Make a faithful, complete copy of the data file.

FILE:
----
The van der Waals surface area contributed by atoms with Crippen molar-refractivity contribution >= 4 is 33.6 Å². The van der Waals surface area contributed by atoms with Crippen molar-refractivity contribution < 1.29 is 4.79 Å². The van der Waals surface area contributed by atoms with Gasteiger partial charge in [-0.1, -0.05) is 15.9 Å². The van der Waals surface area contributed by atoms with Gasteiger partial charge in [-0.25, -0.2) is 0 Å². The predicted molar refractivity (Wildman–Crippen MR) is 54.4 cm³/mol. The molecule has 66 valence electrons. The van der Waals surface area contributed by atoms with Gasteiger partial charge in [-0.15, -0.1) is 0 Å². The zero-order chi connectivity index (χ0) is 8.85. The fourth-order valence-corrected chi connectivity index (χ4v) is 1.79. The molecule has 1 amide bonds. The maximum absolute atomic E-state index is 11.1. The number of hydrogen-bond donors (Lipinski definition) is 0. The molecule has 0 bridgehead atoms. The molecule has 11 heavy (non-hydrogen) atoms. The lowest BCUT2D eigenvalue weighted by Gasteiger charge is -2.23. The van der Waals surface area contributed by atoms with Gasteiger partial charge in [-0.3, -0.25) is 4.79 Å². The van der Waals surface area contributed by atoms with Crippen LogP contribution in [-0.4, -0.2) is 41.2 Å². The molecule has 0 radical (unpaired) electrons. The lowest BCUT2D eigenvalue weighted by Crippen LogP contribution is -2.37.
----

The van der Waals surface area contributed by atoms with Crippen molar-refractivity contribution >= 4 is 33.6 Å². The van der Waals surface area contributed by atoms with Crippen molar-refractivity contribution < 1.29 is 4.79 Å². The van der Waals surface area contributed by atoms with Gasteiger partial charge in [-0.1, -0.05) is 15.9 Å². The van der Waals surface area contributed by atoms with Gasteiger partial charge in [-0.25, -0.2) is 0 Å². The predicted molar refractivity (Wildman–Crippen MR) is 54.4 cm³/mol. The molecule has 66 valence electrons. The van der Waals surface area contributed by atoms with Gasteiger partial charge in [-0.15, -0.1) is 0 Å². The zero-order chi connectivity index (χ0) is 8.85. The fourth-order valence-corrected chi connectivity index (χ4v) is 1.79. The molecule has 1 amide bonds. The maximum absolute atomic E-state index is 11.1. The number of hydrogen-bond donors (Lipinski definition) is 0. The molecule has 0 bridgehead atoms. The molecule has 11 heavy (non-hydrogen) atoms. The lowest BCUT2D eigenvalue weighted by Gasteiger charge is -2.23. The van der Waals surface area contributed by atoms with Gasteiger partial charge in [-0.3, -0.25) is 4.79 Å². The van der Waals surface area contributed by atoms with Crippen LogP contribution in [-0.4, -0.2) is 41.2 Å². The molecule has 0 radical (unpaired) electrons. The lowest BCUT2D eigenvalue weighted by Crippen LogP contribution is -2.37.